- The roundels on the airplane came without the red dots in the centre. It’s a mystery to me because it seems silly to include a piece no bigger than a beauty spot (remember those?). It can be frustrating to someone not adept with transfers. Maybe the printer forgot or the technology for three-colour printing wasn’t available then (a silly projection but it’s not as farcical as providing a three-colour roundel without the third colour. The tail fins came in three colour, so why not the roundels?
Finally finished assembling all four Mark I tanks – two male and two female. Had a few assembly problems but lucky I had enough spares to finish the job. This morning I began priming the infantry figures – French, English, German and Americans.
I will be using the two transfers for two of the tanks. I will do a bit of research for the other two and see what I can drum up.
Primed infantry drying in the very warm sun. Weather forecast state 34 degrees. Can attest it felt like that, so much so I went for a dip in the pool. Lovely swim to cool down. Fish and chips for dinner. Another late night swim to bring in the New Year. Lovely!
Anyway, will spend tomorrow painting up these lovelies, along with several others, to build a Red and White and Polish list for my first game. Cheers.
Painted up the tanks and applied camouflage. For now they’ll suffice as both Mark Is and IVs. Dispensed with the rear wheel carriage. Still to do the tracks (may leave them as-is for now) and the exhausts. The MGs were coated in Gun Metal while the cannons were camouflaged.
Camouflage colours: (all Vallejo): Base coat – Dead Flesh. Dark colour – Cayman Green. Highlight colour – Bone White or Uniform Green. The photo does not do the colours any favours (got a crappy Samsung Tablet and enhanced the picture using a generic MS one – both elements are crap!). For instance, the Cayman Green looks more brown than the very mattey-looking muddy green that it’s supposed to present. And you can barely distinguish between the Bone White and Dead Flesh on the other three tanks. The green camo pattern, though, does remind me of the old DPM gear I used to wear.
30 December 2016
Two more sleeps before the New Year and a lot of broken promises made. Lol. Update on my new gaming project.
Just finished adding the transfers to all five planes: Albatross D III, Fokker E III, Fokker D VII, Sopwith Triplane, and S.E.5a. Painting them was fun; I used the Revell painting guide but referred a great deal to the painting covers on the boxes, plus a bit of personal conjecture, and ended up with these:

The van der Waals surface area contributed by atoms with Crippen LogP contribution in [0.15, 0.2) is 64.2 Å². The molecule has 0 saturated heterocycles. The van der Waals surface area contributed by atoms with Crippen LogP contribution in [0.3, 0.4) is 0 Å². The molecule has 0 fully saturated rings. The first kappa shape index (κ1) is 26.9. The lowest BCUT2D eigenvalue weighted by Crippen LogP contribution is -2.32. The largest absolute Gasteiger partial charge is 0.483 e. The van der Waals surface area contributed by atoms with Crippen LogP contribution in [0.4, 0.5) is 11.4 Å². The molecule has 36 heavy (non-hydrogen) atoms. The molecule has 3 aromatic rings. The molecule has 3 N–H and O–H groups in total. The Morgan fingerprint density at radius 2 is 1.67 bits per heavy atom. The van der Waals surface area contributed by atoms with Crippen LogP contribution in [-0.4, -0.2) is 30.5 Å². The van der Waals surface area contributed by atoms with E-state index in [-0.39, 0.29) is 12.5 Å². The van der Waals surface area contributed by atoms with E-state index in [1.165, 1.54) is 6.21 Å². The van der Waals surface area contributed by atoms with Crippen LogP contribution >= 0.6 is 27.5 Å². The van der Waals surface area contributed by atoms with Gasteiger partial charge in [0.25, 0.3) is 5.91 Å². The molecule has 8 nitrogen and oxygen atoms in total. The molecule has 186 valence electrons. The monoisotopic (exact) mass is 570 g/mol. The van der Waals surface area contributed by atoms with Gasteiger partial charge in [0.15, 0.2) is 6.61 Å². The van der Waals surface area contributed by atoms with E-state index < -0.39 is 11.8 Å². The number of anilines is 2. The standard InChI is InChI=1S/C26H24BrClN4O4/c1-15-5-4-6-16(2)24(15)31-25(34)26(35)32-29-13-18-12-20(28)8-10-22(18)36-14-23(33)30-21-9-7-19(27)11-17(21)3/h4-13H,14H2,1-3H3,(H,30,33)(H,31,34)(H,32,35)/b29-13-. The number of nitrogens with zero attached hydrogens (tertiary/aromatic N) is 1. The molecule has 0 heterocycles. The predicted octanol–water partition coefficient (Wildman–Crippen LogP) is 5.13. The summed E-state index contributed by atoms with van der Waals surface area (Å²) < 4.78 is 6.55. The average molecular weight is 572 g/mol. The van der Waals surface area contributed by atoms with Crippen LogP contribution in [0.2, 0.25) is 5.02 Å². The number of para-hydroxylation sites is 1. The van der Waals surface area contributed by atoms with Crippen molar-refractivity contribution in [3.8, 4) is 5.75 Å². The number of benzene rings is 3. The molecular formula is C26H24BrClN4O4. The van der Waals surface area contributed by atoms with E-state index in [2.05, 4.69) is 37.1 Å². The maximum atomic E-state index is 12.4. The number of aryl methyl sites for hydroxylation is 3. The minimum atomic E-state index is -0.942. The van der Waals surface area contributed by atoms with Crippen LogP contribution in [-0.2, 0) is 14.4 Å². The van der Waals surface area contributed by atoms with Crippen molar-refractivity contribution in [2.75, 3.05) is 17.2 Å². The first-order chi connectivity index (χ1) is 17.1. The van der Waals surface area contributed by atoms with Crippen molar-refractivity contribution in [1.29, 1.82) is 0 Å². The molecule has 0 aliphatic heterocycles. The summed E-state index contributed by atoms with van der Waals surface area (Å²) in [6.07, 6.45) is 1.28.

I probably should have researched it via the internet and Revell’s own website but that would have meant delays and unnecessary distractions (trying to curtail my internet time these days). For some reason, I couldn’t really tell that much difference between bronze grey, anthracite grey, mouse grey, green grey, light green grey and any other grey. I understand the German were precise in their colouring. Fortunately, I’m not so dedicated; after all, these models are for gaming and not display. Plus, I’m hand-painting these instead of airbrushing them as hard core modellers tend to go these days with such models.
Anyway, once the painting was done, I began on adding the various transfers. For some reason, I really enjoy this part even though it can get quite frustrating. I had some problems with a few of the more fiddly ones (the Sopwith Triplane and monoplane Fokker E III proved to be the most involved to complete).
I have to confess I did enjoy the Albatross D III because it was one of the more colourful of the German planes, something they were known for in that early times of flying fighting machines. The British tended to be more practical but the Germans loved to show off their planes in the more visible manner.
The underside of the Fokker D VII had a unique disruptive camo pattern that came as a transfer. Unfortunately, I ignored this as my focus was on the colour scheme of leaf green/ochre/flesh/green grey. Instead, I came up with this which, for the purposes required, will do. Besides, I can’t delay too long as I have other figures and vehicles to paint up.
Apart from the undersides of the British planes requiring paint and transfers, all that’s left to do are the pilots themselves. Now it’s onto the tanks and the first of the Polish and French infantry. See you lot on the other side of 2017 if I don’t post any further updates or writings. Cheers.
28 December 2016
Final hour of today. New day is minutes away. I managed to finish assembling all five planes — two British and three German. I would love to augment these lovely pieces with other nationalities.
A couple of points to note while assembling these lovelies:
- the struts on those biplane and tri-wing planes aren’t easy to put together unless you have a plan. Had to reverse assemble one plane after I had trouble figuring the angle of lean to fit the next wing. It did get slightly more comfortable once I decided to use the instruction sheet as a reference guide rather than adhere strictly to their rules. I did miss one piece on the Albatross, a conduit that extends from the front of the engine up into the upper wing. It’s really not that critical given the game is mostly land-based with the planes adding that extra element of “fun”.
- I will, in the future, add the riverine craft into the game. Should be a hoot seeing my Insect-class boats pounding away in fire support between Whites and Reds.